Add lemon or lime to your water for a refreshing taste. Incorporate a half of grapefruit with your breakfast. Have an orange for a snack or add a few pieces into a salad.
– Rich in probiotics and help protect the digestive and immune systems. Fermented vegetables have enzymes and good bacteria that promote healthy digestion and strengthen immunity.
Some fermented foods to check out are kefir, yogurt with live active cultures avoid sugar, fermented tofu, tempeh, miso, pickled beets and sauerkraut.
Beneficial Herbs and Spices
– An antibacterial, antiviral and anti-fungal all vital for a healthy immune system. Garlic is an easy one to incorporate into your diet everyday.
To get the maximum health benefits from garlic crush the garlic at room temperature and allow it to sit for about 15 minutes. By doing this you will activate an enzyme reaction that boosts the healthy compounds. Garlic can be added to foods for extra seasoning or toss into a salad.
– Helps the body detoxify and has powerful antiseptic properties. Add ginger to hot water and sip, add it to a fresh pressed juice or you can use it in cooking to flavor food.
– Great for boosting the immune system because of its high antioxidants and it also is useful for easing inflammation. Add it as a seasoning to food, put in a smoothie or add to hot water and drink as a tea.
– A powerful immune booster with antimicrobial properties. Cinnamon naturally fights pathogens that cause illness. Sprinkle over oatmeal, toast, add to a smoothie or mix with honey and eat.
– An all time favorite of mine. Classified as a “superfood” the camu berry is one of the top sources of vitamin C. Camu powder is made from the camu berry which is rich in antioxidants and powerful phytochemicals.
Typically this can be found at your local health food store. I use this on an as needed basis by adding a teaspoon to my smoothie.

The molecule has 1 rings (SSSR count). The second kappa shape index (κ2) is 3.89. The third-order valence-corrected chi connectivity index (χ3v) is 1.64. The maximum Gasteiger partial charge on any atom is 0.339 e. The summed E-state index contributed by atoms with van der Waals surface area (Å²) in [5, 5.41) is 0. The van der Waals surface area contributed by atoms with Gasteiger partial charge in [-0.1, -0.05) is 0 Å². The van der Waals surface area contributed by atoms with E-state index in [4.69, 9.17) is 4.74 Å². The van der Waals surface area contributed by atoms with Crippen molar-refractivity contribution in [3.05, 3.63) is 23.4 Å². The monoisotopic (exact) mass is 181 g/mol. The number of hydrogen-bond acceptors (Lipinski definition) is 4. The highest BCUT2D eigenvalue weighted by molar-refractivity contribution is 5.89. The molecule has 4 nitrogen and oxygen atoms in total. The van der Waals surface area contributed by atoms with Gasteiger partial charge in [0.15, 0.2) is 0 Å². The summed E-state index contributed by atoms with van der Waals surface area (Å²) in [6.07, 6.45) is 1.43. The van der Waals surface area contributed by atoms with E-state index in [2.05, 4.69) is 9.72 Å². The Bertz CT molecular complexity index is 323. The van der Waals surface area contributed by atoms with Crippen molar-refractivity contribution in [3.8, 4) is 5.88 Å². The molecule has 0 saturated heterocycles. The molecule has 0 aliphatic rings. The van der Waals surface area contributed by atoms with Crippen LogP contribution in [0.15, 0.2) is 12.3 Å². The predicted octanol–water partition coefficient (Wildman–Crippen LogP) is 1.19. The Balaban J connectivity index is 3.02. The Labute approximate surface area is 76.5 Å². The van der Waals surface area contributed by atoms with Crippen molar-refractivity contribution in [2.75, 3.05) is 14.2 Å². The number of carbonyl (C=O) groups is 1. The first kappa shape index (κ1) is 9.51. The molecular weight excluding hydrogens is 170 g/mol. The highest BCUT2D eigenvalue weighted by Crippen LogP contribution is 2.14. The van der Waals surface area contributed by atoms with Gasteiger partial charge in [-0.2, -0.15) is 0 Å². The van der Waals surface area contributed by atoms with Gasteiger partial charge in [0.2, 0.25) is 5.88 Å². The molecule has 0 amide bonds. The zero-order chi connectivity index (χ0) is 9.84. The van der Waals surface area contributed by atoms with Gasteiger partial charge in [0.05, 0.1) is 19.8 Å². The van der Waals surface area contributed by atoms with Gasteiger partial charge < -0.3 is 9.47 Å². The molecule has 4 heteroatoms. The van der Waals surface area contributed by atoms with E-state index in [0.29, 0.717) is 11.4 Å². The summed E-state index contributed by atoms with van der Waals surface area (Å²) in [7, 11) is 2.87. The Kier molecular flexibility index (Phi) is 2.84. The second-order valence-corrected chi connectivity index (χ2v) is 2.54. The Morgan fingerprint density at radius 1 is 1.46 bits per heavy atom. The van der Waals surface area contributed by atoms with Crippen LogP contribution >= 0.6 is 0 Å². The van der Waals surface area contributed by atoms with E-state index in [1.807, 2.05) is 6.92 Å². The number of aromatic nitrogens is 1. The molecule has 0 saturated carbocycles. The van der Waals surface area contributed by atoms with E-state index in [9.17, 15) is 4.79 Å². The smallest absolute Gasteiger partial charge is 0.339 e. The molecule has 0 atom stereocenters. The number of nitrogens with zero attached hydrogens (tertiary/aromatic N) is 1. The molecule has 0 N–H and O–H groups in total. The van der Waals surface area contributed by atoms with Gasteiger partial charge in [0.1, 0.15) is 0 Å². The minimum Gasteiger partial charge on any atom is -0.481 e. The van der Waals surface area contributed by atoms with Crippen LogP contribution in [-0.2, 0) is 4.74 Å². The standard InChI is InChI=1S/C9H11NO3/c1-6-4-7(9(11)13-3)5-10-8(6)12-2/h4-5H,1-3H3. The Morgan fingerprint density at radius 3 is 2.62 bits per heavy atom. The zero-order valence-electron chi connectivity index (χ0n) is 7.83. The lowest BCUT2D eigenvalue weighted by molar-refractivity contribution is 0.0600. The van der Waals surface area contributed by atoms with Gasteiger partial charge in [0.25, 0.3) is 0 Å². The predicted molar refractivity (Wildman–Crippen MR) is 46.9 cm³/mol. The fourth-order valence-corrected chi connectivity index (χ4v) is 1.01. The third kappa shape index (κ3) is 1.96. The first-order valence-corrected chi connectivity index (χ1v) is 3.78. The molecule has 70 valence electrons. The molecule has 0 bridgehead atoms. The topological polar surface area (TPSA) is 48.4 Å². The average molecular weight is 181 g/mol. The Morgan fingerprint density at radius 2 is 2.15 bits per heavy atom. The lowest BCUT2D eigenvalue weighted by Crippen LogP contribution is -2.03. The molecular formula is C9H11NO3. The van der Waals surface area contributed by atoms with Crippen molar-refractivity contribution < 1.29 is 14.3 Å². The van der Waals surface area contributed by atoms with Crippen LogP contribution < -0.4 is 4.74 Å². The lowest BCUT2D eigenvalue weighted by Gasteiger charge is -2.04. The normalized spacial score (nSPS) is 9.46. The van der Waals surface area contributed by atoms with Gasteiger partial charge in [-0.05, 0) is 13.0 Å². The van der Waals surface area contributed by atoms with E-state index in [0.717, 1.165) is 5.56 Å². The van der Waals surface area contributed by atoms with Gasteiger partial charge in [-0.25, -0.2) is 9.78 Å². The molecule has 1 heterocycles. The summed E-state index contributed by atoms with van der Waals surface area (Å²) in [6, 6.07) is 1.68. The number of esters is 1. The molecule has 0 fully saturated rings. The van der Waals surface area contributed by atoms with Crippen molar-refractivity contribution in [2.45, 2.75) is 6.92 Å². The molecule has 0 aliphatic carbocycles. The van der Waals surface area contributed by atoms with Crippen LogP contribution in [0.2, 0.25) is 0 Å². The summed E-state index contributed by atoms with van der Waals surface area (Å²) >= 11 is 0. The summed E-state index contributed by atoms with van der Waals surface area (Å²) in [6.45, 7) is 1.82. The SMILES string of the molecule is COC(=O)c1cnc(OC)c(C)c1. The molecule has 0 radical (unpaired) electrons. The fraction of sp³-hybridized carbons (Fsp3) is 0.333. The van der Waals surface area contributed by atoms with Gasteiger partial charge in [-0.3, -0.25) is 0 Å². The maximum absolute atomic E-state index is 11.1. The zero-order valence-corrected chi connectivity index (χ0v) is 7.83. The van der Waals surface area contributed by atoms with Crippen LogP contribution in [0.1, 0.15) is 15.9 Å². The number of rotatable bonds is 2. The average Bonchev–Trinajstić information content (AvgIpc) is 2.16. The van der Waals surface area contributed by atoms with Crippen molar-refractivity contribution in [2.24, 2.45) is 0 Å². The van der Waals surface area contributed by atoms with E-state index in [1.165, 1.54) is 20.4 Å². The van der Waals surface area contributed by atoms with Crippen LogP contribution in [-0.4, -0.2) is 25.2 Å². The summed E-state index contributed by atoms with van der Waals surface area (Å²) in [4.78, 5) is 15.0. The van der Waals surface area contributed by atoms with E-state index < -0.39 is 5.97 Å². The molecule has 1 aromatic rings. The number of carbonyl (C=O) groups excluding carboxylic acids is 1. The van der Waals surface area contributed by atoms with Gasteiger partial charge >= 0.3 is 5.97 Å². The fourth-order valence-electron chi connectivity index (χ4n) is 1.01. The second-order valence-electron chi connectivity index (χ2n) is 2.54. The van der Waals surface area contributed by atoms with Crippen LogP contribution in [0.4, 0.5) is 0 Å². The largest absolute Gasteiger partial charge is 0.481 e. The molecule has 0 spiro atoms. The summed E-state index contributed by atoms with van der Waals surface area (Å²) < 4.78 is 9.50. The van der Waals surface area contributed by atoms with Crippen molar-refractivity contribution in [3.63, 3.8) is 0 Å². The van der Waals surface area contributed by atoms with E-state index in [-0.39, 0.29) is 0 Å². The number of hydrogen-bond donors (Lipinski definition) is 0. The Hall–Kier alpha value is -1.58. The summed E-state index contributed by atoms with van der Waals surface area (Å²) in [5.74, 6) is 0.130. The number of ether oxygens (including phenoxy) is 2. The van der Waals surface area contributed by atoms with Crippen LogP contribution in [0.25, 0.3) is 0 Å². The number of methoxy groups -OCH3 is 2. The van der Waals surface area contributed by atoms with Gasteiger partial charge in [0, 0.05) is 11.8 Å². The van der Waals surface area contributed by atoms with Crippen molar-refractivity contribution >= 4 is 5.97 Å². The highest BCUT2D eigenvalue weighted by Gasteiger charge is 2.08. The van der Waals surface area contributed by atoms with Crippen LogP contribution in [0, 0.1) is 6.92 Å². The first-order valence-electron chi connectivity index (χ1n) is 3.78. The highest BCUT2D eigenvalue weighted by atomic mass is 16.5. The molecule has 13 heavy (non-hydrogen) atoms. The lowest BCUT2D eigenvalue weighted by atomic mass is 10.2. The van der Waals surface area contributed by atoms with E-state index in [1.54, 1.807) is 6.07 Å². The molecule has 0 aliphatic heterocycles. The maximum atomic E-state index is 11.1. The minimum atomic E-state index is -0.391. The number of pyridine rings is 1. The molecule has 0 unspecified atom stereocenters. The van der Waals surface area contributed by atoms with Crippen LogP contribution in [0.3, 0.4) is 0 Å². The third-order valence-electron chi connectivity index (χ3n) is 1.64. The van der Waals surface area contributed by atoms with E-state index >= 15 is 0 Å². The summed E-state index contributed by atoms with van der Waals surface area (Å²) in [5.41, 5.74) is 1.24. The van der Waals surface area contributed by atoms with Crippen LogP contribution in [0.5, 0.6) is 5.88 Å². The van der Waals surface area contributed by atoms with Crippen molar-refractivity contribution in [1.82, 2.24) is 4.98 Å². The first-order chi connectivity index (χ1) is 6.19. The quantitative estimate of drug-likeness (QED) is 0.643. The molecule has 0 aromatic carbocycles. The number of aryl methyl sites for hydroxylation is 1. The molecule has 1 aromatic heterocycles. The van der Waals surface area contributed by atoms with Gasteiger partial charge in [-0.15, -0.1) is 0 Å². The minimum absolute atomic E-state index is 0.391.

– Another immune boosting staple to keep on hand. According to a study done in 2011, Manuka honey stops the growth of sore throat-causing Strep bacteria.
This honey has a unique taste and can be taken directly off the spoon, added to tea or drizzled on yogurt. Manuka honey contains antimicrobial and antiviral properties that can strengthen the immune system.
Note: Not all Manuka honey is created equal. Make sure you are using active Manuka honey that has a UMF rating of at least 10 or above.
I hope this article inspires you to incorporate healthy immune boosting foods into you diet. While eating lots of fruit and vegetables is important remember to stay away from coughing sneezing people when possible, wash your hands frequently, exercise and make sure to get enough sleep.
Listen to your body and if you feel run down or like you maybe getting sick give yourself some downtime to recharge.
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Ratini, Melinda, DO,MS. “Immune-Boosting Foods: Berries, Oysters, & More in Pictures.” WebMD. WebMD, 27 July 2015. Web. 09 Oct. 2015.
Mercola, Dr .. “Top 12 Healthy Foods for Better Immune System.” Mercola.com. Mercola.com, 8 Dec. 2009. Web. 09 Oct. 2015.
Maddocks, Sarah E., Marta Salinas Lopez, Richard S. Rowlands, and Rose A. Cooper. “Microbiology Society Journals | Microbiology.”